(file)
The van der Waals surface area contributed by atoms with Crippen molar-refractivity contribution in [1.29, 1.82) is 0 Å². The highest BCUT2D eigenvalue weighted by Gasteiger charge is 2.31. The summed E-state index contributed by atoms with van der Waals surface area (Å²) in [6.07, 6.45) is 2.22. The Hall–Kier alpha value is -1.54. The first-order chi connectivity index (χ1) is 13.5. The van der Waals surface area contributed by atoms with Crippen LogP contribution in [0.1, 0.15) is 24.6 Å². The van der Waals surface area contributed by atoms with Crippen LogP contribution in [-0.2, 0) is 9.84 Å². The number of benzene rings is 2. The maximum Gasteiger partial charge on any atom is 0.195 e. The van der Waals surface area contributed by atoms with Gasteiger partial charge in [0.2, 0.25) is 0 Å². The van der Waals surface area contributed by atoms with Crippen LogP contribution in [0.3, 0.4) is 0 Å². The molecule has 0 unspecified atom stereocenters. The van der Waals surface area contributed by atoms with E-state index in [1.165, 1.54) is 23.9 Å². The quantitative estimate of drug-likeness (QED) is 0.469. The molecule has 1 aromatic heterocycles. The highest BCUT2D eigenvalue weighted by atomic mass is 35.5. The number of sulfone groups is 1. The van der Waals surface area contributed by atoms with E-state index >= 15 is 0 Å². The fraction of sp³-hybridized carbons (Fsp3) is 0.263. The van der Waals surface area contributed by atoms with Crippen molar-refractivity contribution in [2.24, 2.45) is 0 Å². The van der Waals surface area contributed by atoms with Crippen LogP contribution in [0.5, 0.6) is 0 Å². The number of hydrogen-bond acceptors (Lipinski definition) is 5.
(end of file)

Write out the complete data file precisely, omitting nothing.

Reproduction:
The van der Waals surface area contributed by atoms with Crippen molar-refractivity contribution in [1.29, 1.82) is 0 Å². The highest BCUT2D eigenvalue weighted by Gasteiger charge is 2.31. The summed E-state index contributed by atoms with van der Waals surface area (Å²) in [6.07, 6.45) is 2.22. The Hall–Kier alpha value is -1.54. The first-order chi connectivity index (χ1) is 13.5. The van der Waals surface area contributed by atoms with Crippen LogP contribution in [0.1, 0.15) is 24.6 Å². The van der Waals surface area contributed by atoms with Crippen LogP contribution in [-0.2, 0) is 9.84 Å². The number of benzene rings is 2. The maximum Gasteiger partial charge on any atom is 0.195 e. The van der Waals surface area contributed by atoms with Gasteiger partial charge in [0.2, 0.25) is 0 Å². The van der Waals surface area contributed by atoms with Crippen LogP contribution in [0.3, 0.4) is 0 Å². The molecule has 0 unspecified atom stereocenters. The van der Waals surface area contributed by atoms with E-state index in [1.165, 1.54) is 23.9 Å². The quantitative estimate of drug-likeness (QED) is 0.469. The molecule has 1 aromatic heterocycles. The highest BCUT2D eigenvalue weighted by atomic mass is 35.5. The number of sulfone groups is 1. The van der Waals surface area contributed by atoms with E-state index >= 15 is 0 Å². The fraction of sp³-hybridized carbons (Fsp3) is 0.263. The van der Waals surface area contributed by atoms with Crippen molar-refractivity contribution in [2.24, 2.45) is 0 Å². The van der Waals surface area contributed by atoms with Crippen LogP contribution in [0.5, 0.6) is 0 Å². The number of hydrogen-bond acceptors (Lipinski definition) is 5.